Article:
UK & World News
NSA Spying: Germany Demands Talks With US
Germany and France have demanded talks with the US by the end of the year to restore trust between the countries in the wake of the spying row.
Revelations that German Chancellor Angela Merkel's phone was tapped by America has threatened to derail a multibillion-pound free trade deal between the US and European Union.
Speaking from the EU summit in Brussels, Ms Merkel said they wanted to "create a framework" with America on surveillance.
The row came after it emerged that the US monitored the phones of 35 world leaders, according to a National Security Agency (NSA) document leaked by US whistleblower Edward Snowden.
Ms Merkel branded the claims "unacceptable" and said it was "really not on" for "friends to spy on each other".
US President Barack Obama promised her - via a phone call - that US intelligence services are "not monitoring and will not monitor" her communications.
However, Washington did not explicitly deny that her phoned had been tapped in the past.
Press secretary Jay Carney said the White House is "not going to get into specific allegations that have been made in public reports".
Mr Snowden's confidential memo shows the NSA obtained 35 unnamed world leaders' phone numbers from one senior official in another government department, who passed on contacts for some 200 people.
According to the report in The Guardian newspaper, the agency encouraged officials in departments such as the White House, the State Department and the Pentagon to share "rolodexes" filled with numbers for foreign politicians and military leaders.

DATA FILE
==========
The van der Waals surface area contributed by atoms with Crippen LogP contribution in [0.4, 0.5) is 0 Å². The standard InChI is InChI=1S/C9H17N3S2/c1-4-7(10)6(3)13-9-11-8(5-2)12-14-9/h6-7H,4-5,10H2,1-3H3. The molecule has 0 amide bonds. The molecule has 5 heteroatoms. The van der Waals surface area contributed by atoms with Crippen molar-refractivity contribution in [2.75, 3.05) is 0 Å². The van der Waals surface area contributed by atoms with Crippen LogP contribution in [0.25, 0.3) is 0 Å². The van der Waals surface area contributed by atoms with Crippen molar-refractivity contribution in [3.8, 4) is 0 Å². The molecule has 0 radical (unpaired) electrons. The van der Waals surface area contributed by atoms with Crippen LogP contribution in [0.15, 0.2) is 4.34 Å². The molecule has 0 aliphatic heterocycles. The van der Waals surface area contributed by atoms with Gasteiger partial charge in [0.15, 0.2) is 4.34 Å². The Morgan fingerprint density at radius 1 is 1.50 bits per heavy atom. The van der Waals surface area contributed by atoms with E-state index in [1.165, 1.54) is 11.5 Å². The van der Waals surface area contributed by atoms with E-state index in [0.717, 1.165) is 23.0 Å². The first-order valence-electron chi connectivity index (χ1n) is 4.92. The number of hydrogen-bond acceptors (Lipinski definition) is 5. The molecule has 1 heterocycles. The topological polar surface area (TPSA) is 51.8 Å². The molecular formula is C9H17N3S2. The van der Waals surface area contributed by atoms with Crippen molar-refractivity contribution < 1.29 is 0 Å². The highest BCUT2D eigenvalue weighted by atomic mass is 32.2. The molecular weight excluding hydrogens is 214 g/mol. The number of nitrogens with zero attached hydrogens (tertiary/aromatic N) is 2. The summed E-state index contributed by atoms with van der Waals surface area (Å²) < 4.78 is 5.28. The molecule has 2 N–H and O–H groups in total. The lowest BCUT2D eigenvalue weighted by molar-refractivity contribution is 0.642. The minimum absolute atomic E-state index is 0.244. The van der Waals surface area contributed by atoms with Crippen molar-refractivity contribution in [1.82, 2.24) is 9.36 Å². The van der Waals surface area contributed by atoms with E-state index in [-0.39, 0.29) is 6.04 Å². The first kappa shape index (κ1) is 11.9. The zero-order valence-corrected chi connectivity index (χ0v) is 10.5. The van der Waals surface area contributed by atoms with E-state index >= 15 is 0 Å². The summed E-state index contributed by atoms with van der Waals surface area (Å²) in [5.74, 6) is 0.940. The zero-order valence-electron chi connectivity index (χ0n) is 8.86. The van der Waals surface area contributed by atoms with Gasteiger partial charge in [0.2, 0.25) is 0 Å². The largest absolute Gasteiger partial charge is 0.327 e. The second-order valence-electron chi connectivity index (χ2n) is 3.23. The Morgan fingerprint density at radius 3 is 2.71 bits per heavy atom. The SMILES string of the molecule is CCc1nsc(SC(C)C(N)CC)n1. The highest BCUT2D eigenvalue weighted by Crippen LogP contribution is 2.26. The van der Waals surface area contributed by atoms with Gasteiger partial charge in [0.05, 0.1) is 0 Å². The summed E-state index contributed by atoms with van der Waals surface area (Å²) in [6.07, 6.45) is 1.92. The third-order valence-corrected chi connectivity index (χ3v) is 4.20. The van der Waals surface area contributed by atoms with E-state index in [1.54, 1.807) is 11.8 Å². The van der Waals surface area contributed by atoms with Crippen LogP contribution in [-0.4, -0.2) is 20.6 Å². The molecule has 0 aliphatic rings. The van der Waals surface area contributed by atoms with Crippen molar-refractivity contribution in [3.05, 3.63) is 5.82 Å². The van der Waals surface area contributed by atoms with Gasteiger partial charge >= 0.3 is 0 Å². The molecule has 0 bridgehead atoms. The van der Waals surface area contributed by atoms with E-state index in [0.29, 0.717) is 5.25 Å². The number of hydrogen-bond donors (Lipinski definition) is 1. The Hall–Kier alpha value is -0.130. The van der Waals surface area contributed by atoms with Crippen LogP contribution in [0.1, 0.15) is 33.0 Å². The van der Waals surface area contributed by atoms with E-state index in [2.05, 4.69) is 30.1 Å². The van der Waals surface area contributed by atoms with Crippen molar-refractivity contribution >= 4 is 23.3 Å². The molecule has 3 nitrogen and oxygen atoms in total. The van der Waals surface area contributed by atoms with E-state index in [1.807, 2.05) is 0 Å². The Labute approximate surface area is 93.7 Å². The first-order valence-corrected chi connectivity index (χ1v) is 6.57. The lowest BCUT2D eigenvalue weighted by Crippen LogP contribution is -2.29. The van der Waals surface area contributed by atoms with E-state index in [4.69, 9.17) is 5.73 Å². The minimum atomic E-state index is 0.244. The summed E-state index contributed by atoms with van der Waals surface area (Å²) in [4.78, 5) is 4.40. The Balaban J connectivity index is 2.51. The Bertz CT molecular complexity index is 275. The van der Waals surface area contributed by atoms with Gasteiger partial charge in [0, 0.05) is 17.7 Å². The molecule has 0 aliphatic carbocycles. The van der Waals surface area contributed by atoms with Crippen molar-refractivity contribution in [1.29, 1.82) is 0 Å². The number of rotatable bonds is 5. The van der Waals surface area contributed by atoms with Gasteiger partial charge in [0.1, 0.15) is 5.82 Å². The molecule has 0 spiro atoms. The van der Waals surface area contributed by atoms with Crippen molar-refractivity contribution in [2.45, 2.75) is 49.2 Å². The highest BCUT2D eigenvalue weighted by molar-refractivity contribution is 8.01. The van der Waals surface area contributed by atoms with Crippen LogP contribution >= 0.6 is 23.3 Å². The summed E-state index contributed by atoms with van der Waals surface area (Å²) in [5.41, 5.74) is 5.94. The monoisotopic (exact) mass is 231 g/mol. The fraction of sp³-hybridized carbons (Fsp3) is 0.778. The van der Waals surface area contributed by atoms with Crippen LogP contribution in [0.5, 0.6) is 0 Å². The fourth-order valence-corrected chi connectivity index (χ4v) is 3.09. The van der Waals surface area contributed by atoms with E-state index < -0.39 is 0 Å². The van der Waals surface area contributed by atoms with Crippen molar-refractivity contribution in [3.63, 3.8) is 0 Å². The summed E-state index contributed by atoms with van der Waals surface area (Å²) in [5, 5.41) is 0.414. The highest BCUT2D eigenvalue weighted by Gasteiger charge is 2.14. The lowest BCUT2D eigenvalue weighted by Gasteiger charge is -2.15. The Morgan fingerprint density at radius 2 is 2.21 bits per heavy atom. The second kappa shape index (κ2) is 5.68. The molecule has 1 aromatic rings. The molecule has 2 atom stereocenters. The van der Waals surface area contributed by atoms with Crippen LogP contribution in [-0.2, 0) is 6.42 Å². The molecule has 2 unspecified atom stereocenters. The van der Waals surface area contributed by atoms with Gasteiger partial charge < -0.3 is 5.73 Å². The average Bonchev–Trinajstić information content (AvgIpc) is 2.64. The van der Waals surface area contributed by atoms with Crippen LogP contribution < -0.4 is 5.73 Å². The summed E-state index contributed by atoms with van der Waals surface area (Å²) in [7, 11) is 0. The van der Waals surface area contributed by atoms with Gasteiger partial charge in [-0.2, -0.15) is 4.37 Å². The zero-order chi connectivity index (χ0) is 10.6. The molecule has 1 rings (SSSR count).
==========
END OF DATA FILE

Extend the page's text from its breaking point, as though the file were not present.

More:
The revelations have heightened tensions between the US and key European allies, whose leaders, speaking at the 28-nation summit meeting, echoed Ms Merkel's words.
German officials have demanded that summit negotiations of a free trade deal between America and the EU be shelved.
France's President Francois Hollande said: "What is at stake is preserving our relations with the United States. They should not be changed because of what has happened. But trust has to be restored and reinforced."
Prime Minister Fredrik Reinfeldt of Sweden called it "completely unacceptable" for a country to eavesdrop on an allied leader.
His Dutch counterpart, Mark Rutte, said that if reports that Ms Merkel's cellphone was tapped were true, "it is exceptionally serious", while Italian premier Enrico Letta said: "It is not in the least bit conceivable that activity of this type could be acceptable."
Earlier, The Daily Telegraph reported that the US had denied ever spying on Prime Minister David Cameron.
Caitlin Hayden, a spokesman for the National Security Council, said: "We do not monitor PM Cameron's communications."
Asked if the US had ever spied on Mr Cameron in the past, she replied: "No."
The Prime Minister's official spokesman refused to comment, saying: "I'm not going to comment on matters of security or intelligence."
Britain and the US - along with Canada, Australia and New Zealand - are members of the so-called 'Five Eyes' group, who share signals intelligence and are supposed not to spy on each other.